Open letter from Ukrainian members of the International Press Institute on IPI’s position about Dozhd’s license revocation
Opinion: Ukrainian members of IPI
IPI expressed support of Dozhd after its license revocation. Here is what Ukrainian media leaders think
What we are following 
In recent years, Hungarian media has been increasingly centralised, with Victor Orbán's government directly or indirectly controlling major publishers. Politico interviewed Zoltán Varga, one of Hungary’s last major independent media owners, who is now under criminal investigation – which he claims is “part of [the] long-running campaign to silence dwindling free voices” in the country.

Pink News, UK-based publisher focusing on LGBTQ+ news, is trying to counter news avoidance by introducing a filter for “uplifting stories” only. The feature is already available in their app, and it will be rolled out on the website next year. PressGazette looks into the feature and the broader redesign implemented by the 17-year-old newspaper.

Unlike in Eastern Europe, in the US Telegram remains a small platform, which the Pew Research Center categorises as one of the “alternative social media platforms” along with the likes of Parler and Truth Social. Only 2% of Americans use Telegram for news, compared to 31% for Facebook and 14% for Twitter. The think tank analyses Telegram’s usage in the United States.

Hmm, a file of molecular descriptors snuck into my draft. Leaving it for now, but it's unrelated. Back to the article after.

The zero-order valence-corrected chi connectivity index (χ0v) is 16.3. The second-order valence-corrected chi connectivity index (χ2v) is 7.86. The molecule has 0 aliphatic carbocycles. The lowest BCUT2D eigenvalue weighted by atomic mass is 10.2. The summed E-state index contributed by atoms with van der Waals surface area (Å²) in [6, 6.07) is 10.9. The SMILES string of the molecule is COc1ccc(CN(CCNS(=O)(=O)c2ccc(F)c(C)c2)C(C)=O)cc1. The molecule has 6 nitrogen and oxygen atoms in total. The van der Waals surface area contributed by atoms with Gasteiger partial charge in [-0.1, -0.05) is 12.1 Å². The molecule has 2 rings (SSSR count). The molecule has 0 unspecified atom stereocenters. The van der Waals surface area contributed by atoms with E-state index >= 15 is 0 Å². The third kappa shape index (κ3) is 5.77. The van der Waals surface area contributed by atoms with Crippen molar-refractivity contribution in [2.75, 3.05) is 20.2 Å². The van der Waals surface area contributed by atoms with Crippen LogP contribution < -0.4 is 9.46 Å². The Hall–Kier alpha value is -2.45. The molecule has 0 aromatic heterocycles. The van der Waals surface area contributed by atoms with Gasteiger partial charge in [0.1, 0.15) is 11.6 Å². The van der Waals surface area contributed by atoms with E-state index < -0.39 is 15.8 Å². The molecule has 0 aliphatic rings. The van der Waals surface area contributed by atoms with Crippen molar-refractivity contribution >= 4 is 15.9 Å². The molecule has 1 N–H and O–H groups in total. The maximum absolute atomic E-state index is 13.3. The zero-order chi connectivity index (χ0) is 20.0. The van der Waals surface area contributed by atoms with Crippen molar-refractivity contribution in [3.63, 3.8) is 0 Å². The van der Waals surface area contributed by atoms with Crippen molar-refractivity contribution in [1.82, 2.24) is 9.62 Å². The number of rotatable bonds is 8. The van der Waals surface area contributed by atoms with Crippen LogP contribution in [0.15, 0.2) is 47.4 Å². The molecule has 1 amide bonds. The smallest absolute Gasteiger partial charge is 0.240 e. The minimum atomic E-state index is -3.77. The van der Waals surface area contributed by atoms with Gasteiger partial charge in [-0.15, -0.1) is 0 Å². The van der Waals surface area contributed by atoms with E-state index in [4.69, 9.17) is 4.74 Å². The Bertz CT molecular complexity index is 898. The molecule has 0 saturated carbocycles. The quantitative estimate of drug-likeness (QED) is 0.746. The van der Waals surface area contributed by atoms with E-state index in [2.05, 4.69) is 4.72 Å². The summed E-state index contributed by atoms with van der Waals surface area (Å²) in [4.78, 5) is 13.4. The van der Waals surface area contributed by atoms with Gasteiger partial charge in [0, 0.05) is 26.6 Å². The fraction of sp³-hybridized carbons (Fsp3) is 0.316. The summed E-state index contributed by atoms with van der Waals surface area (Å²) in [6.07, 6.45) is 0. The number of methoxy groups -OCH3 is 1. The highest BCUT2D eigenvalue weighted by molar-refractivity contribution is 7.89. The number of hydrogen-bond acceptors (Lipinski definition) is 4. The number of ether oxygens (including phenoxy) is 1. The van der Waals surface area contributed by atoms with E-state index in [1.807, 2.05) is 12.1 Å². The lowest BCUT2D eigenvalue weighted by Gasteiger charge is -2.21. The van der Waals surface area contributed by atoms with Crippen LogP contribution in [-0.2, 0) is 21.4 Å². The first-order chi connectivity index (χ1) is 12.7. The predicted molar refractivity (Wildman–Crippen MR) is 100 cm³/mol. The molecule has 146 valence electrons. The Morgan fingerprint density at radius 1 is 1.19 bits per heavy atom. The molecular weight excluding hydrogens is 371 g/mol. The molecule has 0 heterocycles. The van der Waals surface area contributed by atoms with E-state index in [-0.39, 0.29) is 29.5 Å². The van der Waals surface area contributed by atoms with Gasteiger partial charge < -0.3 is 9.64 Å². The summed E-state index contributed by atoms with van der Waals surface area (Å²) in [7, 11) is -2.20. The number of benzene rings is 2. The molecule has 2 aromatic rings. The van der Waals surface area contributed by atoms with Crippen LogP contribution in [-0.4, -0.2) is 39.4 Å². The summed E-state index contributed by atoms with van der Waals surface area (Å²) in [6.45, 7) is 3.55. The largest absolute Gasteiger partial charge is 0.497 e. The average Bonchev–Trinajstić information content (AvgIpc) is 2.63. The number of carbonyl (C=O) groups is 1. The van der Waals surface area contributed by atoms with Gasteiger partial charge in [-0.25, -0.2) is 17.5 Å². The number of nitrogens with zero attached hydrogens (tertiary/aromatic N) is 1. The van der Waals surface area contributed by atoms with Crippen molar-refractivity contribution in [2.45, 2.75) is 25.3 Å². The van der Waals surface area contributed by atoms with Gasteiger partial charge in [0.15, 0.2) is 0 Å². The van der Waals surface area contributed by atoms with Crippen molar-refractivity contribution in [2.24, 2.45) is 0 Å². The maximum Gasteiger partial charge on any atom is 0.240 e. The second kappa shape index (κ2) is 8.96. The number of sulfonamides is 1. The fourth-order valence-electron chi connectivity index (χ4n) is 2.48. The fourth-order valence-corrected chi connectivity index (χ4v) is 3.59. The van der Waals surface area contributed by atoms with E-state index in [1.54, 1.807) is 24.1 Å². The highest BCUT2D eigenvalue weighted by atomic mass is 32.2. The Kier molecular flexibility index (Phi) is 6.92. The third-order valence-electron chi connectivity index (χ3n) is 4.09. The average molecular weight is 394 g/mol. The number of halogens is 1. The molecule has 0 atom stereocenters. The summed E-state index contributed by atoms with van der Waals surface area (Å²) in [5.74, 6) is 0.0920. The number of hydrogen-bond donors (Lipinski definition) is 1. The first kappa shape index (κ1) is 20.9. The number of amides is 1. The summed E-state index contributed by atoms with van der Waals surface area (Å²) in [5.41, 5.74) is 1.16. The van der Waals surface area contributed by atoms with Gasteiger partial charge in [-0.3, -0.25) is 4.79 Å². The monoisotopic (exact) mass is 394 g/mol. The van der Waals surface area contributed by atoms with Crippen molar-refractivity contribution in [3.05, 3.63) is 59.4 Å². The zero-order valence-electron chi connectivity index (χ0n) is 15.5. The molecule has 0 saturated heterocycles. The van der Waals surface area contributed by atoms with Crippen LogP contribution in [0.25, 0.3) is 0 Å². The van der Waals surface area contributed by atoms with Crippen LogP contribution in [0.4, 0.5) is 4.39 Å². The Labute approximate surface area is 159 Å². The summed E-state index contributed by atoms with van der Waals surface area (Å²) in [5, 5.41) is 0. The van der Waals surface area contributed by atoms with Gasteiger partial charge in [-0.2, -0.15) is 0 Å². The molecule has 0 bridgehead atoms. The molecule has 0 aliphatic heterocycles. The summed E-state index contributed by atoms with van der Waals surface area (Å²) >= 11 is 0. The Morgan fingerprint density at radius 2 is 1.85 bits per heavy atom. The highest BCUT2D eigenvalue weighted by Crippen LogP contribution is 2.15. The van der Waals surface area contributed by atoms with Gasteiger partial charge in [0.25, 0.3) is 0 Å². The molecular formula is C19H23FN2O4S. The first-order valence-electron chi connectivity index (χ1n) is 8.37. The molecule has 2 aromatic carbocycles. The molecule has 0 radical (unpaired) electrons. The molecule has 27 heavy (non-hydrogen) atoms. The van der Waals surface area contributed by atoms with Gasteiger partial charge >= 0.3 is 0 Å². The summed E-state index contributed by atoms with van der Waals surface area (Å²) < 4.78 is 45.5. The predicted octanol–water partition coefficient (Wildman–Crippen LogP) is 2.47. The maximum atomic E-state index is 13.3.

Industry news
The Wall Street Journal named Emma Tucker as its new top editor, the first woman ever to lead WSJ’s newsroom in the paper’s 133-year history. Tucker comes from the UK, having previously led The Sunday Times and served in various positions at The Times – both newspapers are also owned by Rupert Murcdoch. As The New York Times notes, “by selecting Ms. Tucker, Mr. Murdoch put in the top job an editor from outside the paper with close ties to his wider media empire”. Tucker will replace current editor Matt Murray who has led the paper for over four years.
67 journalists have been killed around the world in connection with their jobs so far this year, according to the data released by the International Federation of Journalists (IFJ). This represents a notable increase compared to 47 killings last year, marking “a reversal of the decline recorded in recent years”. Russia’s invasion of Ukraine has been the biggest driver, with 12 reporters and media staff killed while covering the war. Besides, at least 375 journalists and media workers across the world are in jail, the IFJ estimates, also an increase compared to the previous years. Within the CEE region, the two most repressive regimes are unsurprisingly Belarus and Russia – 33 journalists are in prison under the Lukashenka regime, and Russia has jailed 29 journalists (including in occupied Crimea).